2. It has a camera, a mirror and a projector and is connected wirelessly to a Bluetooth or
3G or wifi smart phone that can slip comfortably into one’s pocket.
3. The camera recognizes individuals, images, pictures, gestures one makes with their
4. Information is sent to the Smartphone for processing.
5. The downward-facing projector projects the output image on to the mirror.
6. Mirror reflects image on to the desired surface.
7. Thus, digital information is freed from its confines and placed in the physical world.
The entire hardware apparatus is encompassed in a pendant-shaped mobile
wear able device. Basically the camera recognizes individuals, images, pictures, gestures
one makes with their hands and the projector assists in projecting any information on
whatever type of surface is present in front of the person. The usage of the mirror is
significant as the projector dangle pointing downwards from the neck. To bring out
variations on a much higher plane, in the demo video which was broadcasted to
showcase the prototype to the world, Mistry used coloured caps on his fingers so that
it becomes simpler for the software to differentiate between the fingers, demanding
The software program analyses the video data caught by the camera and also
tracks down the locations of the coloured markers by utilising single computer vision
techniques. One can have any number of hand gestures and movements as long as they
are all reasonably identified and differentiated for the system to interpret it, preferably
through unique and varied fiducials. This is possible only because the ‘Sixth Sense’
device supports multi-touch and multi-user interaction.
MIT basically plans to augment reality with a pendant pico projector: hold up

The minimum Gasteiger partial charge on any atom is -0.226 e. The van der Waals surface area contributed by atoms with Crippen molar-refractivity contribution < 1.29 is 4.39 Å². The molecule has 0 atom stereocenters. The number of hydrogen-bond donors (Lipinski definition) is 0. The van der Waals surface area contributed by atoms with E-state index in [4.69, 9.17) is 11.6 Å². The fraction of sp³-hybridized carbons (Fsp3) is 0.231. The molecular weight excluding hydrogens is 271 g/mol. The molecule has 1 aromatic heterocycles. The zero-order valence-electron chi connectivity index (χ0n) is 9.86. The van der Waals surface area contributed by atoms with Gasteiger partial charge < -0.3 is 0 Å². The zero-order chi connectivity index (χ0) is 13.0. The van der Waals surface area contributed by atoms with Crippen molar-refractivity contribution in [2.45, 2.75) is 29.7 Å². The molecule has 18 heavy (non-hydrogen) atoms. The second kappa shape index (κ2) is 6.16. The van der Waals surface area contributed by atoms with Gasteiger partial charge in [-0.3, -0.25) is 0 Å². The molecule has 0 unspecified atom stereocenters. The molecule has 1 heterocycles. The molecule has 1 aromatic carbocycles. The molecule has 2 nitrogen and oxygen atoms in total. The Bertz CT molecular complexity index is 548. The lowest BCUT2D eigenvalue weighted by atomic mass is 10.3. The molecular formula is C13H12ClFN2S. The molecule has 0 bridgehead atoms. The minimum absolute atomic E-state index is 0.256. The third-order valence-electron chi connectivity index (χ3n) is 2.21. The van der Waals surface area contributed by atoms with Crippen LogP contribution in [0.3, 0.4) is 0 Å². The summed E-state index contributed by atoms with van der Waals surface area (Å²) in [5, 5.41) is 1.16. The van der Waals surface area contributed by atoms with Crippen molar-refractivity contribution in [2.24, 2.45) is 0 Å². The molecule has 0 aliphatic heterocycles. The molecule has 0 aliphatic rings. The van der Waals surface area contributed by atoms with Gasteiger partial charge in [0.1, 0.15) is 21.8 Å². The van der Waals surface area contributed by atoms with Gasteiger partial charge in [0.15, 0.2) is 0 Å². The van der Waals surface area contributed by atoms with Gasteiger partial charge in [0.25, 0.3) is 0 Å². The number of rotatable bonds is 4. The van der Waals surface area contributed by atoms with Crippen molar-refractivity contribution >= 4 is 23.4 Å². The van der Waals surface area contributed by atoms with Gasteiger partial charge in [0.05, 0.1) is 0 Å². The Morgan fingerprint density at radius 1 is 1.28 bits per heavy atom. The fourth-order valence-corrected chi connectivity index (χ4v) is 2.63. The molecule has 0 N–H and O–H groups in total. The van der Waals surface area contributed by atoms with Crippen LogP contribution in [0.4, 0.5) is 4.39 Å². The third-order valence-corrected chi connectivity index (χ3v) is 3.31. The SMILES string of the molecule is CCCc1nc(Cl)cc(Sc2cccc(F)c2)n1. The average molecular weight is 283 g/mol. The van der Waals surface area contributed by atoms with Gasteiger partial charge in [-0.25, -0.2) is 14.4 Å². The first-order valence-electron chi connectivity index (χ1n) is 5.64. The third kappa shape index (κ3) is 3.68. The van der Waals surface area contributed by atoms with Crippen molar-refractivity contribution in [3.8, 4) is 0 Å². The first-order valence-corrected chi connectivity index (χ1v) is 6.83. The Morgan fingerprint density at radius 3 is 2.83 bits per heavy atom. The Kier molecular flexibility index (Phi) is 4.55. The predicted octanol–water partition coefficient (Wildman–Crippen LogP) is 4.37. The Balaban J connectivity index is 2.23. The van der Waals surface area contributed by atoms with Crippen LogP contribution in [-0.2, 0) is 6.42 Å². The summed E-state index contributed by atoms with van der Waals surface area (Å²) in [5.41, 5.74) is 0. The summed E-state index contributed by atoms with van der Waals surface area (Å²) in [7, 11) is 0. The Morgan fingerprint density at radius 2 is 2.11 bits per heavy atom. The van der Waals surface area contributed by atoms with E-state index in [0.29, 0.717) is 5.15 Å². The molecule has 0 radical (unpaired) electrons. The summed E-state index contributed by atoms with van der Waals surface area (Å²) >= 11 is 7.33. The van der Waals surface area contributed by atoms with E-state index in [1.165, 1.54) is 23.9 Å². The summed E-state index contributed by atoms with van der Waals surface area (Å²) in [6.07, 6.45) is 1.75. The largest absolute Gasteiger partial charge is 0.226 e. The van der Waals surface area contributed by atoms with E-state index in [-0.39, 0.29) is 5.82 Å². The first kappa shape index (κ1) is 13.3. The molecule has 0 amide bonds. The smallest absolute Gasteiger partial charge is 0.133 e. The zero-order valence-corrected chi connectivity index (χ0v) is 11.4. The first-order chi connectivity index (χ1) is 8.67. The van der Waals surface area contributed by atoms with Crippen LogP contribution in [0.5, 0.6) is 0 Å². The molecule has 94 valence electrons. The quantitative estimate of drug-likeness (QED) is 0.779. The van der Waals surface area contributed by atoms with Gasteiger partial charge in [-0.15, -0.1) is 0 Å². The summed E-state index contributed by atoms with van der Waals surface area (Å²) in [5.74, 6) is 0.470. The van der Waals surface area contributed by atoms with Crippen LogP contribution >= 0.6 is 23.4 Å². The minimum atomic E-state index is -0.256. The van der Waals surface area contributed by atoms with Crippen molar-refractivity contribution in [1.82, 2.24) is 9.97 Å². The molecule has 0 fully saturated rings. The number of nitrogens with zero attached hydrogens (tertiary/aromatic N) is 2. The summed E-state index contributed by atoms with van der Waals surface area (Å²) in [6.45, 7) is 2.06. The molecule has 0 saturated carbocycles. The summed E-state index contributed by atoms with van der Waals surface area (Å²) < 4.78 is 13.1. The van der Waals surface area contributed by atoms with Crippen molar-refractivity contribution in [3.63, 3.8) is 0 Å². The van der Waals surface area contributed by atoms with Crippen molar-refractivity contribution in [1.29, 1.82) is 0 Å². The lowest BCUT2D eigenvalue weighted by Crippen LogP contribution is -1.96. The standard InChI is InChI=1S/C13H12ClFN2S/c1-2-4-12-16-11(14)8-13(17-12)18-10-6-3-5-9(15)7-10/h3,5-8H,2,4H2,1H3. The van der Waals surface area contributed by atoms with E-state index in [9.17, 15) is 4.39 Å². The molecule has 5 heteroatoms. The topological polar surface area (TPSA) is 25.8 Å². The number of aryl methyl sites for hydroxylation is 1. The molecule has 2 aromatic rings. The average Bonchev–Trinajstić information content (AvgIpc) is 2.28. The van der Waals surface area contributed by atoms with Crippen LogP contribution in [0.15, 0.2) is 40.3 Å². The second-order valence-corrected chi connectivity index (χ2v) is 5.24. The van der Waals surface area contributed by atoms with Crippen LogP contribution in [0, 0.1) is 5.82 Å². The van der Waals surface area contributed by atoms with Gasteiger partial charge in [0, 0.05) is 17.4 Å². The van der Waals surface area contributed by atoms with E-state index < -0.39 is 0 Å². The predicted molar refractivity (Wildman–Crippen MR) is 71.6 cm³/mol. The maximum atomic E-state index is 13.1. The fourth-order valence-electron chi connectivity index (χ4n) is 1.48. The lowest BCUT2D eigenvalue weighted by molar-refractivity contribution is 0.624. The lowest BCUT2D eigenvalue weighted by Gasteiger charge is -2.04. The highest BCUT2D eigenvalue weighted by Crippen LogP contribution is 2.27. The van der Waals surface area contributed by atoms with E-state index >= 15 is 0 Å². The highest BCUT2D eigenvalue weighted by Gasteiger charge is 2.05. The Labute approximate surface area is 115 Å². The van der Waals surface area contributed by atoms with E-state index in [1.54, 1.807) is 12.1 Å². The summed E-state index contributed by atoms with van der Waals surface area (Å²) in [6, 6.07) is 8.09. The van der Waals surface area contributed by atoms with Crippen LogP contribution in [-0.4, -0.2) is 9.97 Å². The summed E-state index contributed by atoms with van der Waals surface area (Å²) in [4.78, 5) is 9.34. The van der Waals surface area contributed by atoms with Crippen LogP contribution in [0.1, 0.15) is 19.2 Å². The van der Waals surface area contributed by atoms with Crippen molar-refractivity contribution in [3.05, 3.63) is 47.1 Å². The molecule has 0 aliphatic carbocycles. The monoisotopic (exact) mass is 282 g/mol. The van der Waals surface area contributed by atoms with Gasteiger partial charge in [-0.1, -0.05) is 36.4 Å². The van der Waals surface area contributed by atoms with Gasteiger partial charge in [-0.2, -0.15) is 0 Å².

an object at the store and the device blasts relevant information onto it (like
environmental stats, for instance), which can be browsed and manipulated with hand
gestures. The "sixth sense" in question is the internet, which naturally supplies the data,
and that can be just about anything-- MIT has shown off the device projecting
information about a person you meet at a party on that actual person (pictured),
projecting flight status on a boarding pass, along with an entire non-contextual interface
for reading email or making calls. It's pretty interesting technology that, like many MIT
Media Lab projects, makes the wearer look like a complete dork -- if the projector
doesn't give it away, the colored finger bands the device uses to detect finger motion
The idea is that Sixth Sense tries to determine not only what someone is
interacting with, but also how he or she is interacting with it. The software searches the
internet for information that is potentially relevant to that situation, and then the
projector takes over. All the work is in the software," says Dr Maes. "The system is
constantly trying to figure out what's around you, and what you're trying to do. It has to
recognize the images you see, track your gestures, and then relate it all to relevant
information at the same time."
The software recognizes 3 kinds of gestures:
1. Multi touch gestures, like the ones you see in Microsoft Surface or the I Phone
--where you touch the screen and make the map move by pinching and dragging.
2. Freehand gestures, like when you take a picture [as in the photo above]. Or, you
might have noticed in the demo, because of my culture, I do a namaste gesture to start
the projection on the wall.
3. Iconic gestures, drawing an icon in the air. Like, whenever I draw a star, show me the
weather. When I draw a magnifying glass, show me the map. You might want to use
other gestures that you use in everyday life. This system is very customizable.
The technology is mainly based on hand gesture recognition, image capturing,
processing, and manipulation, etc. The map application lets the user navigate a map
displayed on an ear by surface using hand gestures, similar to gestures supported by
multi-touch based systems, letting the user zoom in, zoom out or pan using intuitive
hand movements. The drawing application lets the user draw on any surface by tracking
the fingertip movements of the user’s index finger.
The Sixth Sense prototype implements several applications that demonstrate